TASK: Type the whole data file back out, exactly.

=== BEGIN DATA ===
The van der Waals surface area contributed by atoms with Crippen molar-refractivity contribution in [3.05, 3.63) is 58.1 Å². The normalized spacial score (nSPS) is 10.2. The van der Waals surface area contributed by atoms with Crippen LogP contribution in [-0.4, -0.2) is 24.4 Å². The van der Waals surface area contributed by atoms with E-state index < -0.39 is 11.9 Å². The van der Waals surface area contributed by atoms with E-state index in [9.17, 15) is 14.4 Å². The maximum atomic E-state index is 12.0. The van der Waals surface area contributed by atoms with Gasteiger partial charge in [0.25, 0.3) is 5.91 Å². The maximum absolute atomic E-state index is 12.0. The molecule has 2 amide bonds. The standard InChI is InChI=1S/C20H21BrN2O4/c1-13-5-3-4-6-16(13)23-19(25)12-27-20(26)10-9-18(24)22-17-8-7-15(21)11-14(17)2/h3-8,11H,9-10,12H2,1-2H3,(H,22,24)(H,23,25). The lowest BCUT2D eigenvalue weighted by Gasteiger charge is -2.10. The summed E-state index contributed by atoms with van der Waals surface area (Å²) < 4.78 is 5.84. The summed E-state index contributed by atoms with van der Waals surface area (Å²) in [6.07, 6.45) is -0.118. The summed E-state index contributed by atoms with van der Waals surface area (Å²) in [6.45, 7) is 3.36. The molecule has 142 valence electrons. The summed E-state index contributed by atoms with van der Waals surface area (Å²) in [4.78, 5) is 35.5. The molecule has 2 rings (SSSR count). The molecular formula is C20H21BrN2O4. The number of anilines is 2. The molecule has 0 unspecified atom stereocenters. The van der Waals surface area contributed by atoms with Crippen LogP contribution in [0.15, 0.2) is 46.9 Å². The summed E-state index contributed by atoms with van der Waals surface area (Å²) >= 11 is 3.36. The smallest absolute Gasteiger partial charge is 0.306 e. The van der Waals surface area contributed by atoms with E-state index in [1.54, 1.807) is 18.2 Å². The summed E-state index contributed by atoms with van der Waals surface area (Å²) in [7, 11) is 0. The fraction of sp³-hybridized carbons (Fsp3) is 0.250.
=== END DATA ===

The van der Waals surface area contributed by atoms with Crippen molar-refractivity contribution in [3.05, 3.63) is 58.1 Å². The normalized spacial score (nSPS) is 10.2. The van der Waals surface area contributed by atoms with Crippen LogP contribution in [-0.4, -0.2) is 24.4 Å². The van der Waals surface area contributed by atoms with E-state index < -0.39 is 11.9 Å². The van der Waals surface area contributed by atoms with E-state index in [9.17, 15) is 14.4 Å². The maximum atomic E-state index is 12.0. The van der Waals surface area contributed by atoms with Gasteiger partial charge in [0.25, 0.3) is 5.91 Å². The maximum absolute atomic E-state index is 12.0. The molecule has 2 amide bonds. The standard InChI is InChI=1S/C20H21BrN2O4/c1-13-5-3-4-6-16(13)23-19(25)12-27-20(26)10-9-18(24)22-17-8-7-15(21)11-14(17)2/h3-8,11H,9-10,12H2,1-2H3,(H,22,24)(H,23,25). The lowest BCUT2D eigenvalue weighted by Gasteiger charge is -2.10. The summed E-state index contributed by atoms with van der Waals surface area (Å²) < 4.78 is 5.84. The summed E-state index contributed by atoms with van der Waals surface area (Å²) in [6.07, 6.45) is -0.118. The summed E-state index contributed by atoms with van der Waals surface area (Å²) in [6.45, 7) is 3.36. The molecule has 142 valence electrons. The summed E-state index contributed by atoms with van der Waals surface area (Å²) in [4.78, 5) is 35.5. The molecule has 2 rings (SSSR count). The molecular formula is C20H21BrN2O4. The number of anilines is 2. The molecule has 0 unspecified atom stereocenters. The van der Waals surface area contributed by atoms with Crippen LogP contribution in [0.15, 0.2) is 46.9 Å². The summed E-state index contributed by atoms with van der Waals surface area (Å²) >= 11 is 3.36. The smallest absolute Gasteiger partial charge is 0.306 e. The van der Waals surface area contributed by atoms with E-state index in [1.54, 1.807) is 18.2 Å². The summed E-state index contributed by atoms with van der Waals surface area (Å²) in [7, 11) is 0. The fraction of sp³-hybridized carbons (Fsp3) is 0.250.